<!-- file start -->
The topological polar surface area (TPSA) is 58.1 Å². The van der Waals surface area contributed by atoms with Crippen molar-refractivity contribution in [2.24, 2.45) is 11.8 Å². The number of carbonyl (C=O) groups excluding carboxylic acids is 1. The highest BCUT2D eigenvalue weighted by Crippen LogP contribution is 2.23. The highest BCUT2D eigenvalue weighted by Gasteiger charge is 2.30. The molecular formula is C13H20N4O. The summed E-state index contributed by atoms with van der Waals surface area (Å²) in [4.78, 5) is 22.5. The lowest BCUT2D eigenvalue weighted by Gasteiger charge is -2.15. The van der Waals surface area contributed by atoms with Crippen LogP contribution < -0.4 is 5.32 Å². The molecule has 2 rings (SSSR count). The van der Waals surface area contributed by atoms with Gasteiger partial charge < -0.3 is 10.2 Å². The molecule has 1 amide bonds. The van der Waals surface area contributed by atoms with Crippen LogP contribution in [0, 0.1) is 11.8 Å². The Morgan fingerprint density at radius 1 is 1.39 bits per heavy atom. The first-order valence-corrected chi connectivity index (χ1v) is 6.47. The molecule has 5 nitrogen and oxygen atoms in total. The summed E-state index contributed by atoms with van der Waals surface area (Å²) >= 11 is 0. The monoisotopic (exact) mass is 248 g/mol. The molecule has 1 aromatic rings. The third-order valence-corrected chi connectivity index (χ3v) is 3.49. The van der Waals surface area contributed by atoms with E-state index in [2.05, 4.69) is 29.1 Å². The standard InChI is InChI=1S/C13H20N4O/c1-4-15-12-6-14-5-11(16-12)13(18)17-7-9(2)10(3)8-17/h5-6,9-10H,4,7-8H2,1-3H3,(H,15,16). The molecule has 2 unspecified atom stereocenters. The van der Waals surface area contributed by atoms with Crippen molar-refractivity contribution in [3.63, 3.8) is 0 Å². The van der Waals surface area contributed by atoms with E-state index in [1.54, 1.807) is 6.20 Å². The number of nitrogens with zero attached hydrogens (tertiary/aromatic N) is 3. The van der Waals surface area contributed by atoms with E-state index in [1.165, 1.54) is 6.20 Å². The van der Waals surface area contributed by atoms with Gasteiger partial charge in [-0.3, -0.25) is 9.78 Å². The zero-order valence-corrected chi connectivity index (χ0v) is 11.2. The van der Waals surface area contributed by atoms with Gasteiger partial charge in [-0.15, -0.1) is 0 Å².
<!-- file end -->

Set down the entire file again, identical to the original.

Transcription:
The topological polar surface area (TPSA) is 58.1 Å². The van der Waals surface area contributed by atoms with Crippen molar-refractivity contribution in [2.24, 2.45) is 11.8 Å². The number of carbonyl (C=O) groups excluding carboxylic acids is 1. The highest BCUT2D eigenvalue weighted by Crippen LogP contribution is 2.23. The highest BCUT2D eigenvalue weighted by Gasteiger charge is 2.30. The molecular formula is C13H20N4O. The summed E-state index contributed by atoms with van der Waals surface area (Å²) in [4.78, 5) is 22.5. The lowest BCUT2D eigenvalue weighted by Gasteiger charge is -2.15. The van der Waals surface area contributed by atoms with Crippen LogP contribution < -0.4 is 5.32 Å². The molecule has 2 rings (SSSR count). The van der Waals surface area contributed by atoms with Gasteiger partial charge < -0.3 is 10.2 Å². The molecule has 1 amide bonds. The van der Waals surface area contributed by atoms with Crippen LogP contribution in [0, 0.1) is 11.8 Å². The Morgan fingerprint density at radius 1 is 1.39 bits per heavy atom. The first-order valence-corrected chi connectivity index (χ1v) is 6.47. The molecule has 5 nitrogen and oxygen atoms in total. The summed E-state index contributed by atoms with van der Waals surface area (Å²) >= 11 is 0. The monoisotopic (exact) mass is 248 g/mol. The molecule has 1 aromatic rings. The third-order valence-corrected chi connectivity index (χ3v) is 3.49. The van der Waals surface area contributed by atoms with E-state index in [2.05, 4.69) is 29.1 Å². The standard InChI is InChI=1S/C13H20N4O/c1-4-15-12-6-14-5-11(16-12)13(18)17-7-9(2)10(3)8-17/h5-6,9-10H,4,7-8H2,1-3H3,(H,15,16). The molecule has 2 unspecified atom stereocenters. The van der Waals surface area contributed by atoms with Crippen molar-refractivity contribution in [3.63, 3.8) is 0 Å². The van der Waals surface area contributed by atoms with E-state index in [1.54, 1.807) is 6.20 Å². The number of nitrogens with zero attached hydrogens (tertiary/aromatic N) is 3. The van der Waals surface area contributed by atoms with E-state index in [1.165, 1.54) is 6.20 Å². The van der Waals surface area contributed by atoms with Gasteiger partial charge in [-0.3, -0.25) is 9.78 Å². The zero-order valence-corrected chi connectivity index (χ0v) is 11.2. The van der Waals surface area contributed by atoms with Gasteiger partial charge in [-0.15, -0.1) is 0 Å².